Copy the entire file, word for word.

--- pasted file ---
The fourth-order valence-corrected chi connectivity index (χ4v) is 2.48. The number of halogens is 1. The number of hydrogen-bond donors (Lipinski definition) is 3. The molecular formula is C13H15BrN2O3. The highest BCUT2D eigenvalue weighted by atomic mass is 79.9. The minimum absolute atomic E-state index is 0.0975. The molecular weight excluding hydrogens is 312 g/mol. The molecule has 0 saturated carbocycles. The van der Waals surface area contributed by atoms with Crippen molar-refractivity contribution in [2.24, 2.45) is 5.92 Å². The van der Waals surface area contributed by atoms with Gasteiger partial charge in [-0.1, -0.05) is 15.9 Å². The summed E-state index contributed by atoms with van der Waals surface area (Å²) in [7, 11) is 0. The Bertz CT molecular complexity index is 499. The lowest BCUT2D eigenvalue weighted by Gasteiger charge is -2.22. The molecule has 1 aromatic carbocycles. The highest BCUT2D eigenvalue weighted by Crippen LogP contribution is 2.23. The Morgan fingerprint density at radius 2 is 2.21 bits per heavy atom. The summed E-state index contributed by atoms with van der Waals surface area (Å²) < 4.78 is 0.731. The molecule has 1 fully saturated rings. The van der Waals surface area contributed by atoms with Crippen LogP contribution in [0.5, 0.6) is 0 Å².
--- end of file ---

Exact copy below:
The fourth-order valence-corrected chi connectivity index (χ4v) is 2.48. The number of halogens is 1. The number of hydrogen-bond donors (Lipinski definition) is 3. The molecular formula is C13H15BrN2O3. The highest BCUT2D eigenvalue weighted by atomic mass is 79.9. The minimum absolute atomic E-state index is 0.0975. The molecular weight excluding hydrogens is 312 g/mol. The molecule has 0 saturated carbocycles. The van der Waals surface area contributed by atoms with Crippen molar-refractivity contribution in [2.24, 2.45) is 5.92 Å². The van der Waals surface area contributed by atoms with Gasteiger partial charge in [-0.1, -0.05) is 15.9 Å². The summed E-state index contributed by atoms with van der Waals surface area (Å²) in [7, 11) is 0. The Bertz CT molecular complexity index is 499. The lowest BCUT2D eigenvalue weighted by Gasteiger charge is -2.22. The molecule has 1 aromatic carbocycles. The highest BCUT2D eigenvalue weighted by Crippen LogP contribution is 2.23. The Morgan fingerprint density at radius 2 is 2.21 bits per heavy atom. The summed E-state index contributed by atoms with van der Waals surface area (Å²) < 4.78 is 0.731. The molecule has 1 fully saturated rings. The van der Waals surface area contributed by atoms with Crippen LogP contribution in [0.5, 0.6) is 0 Å².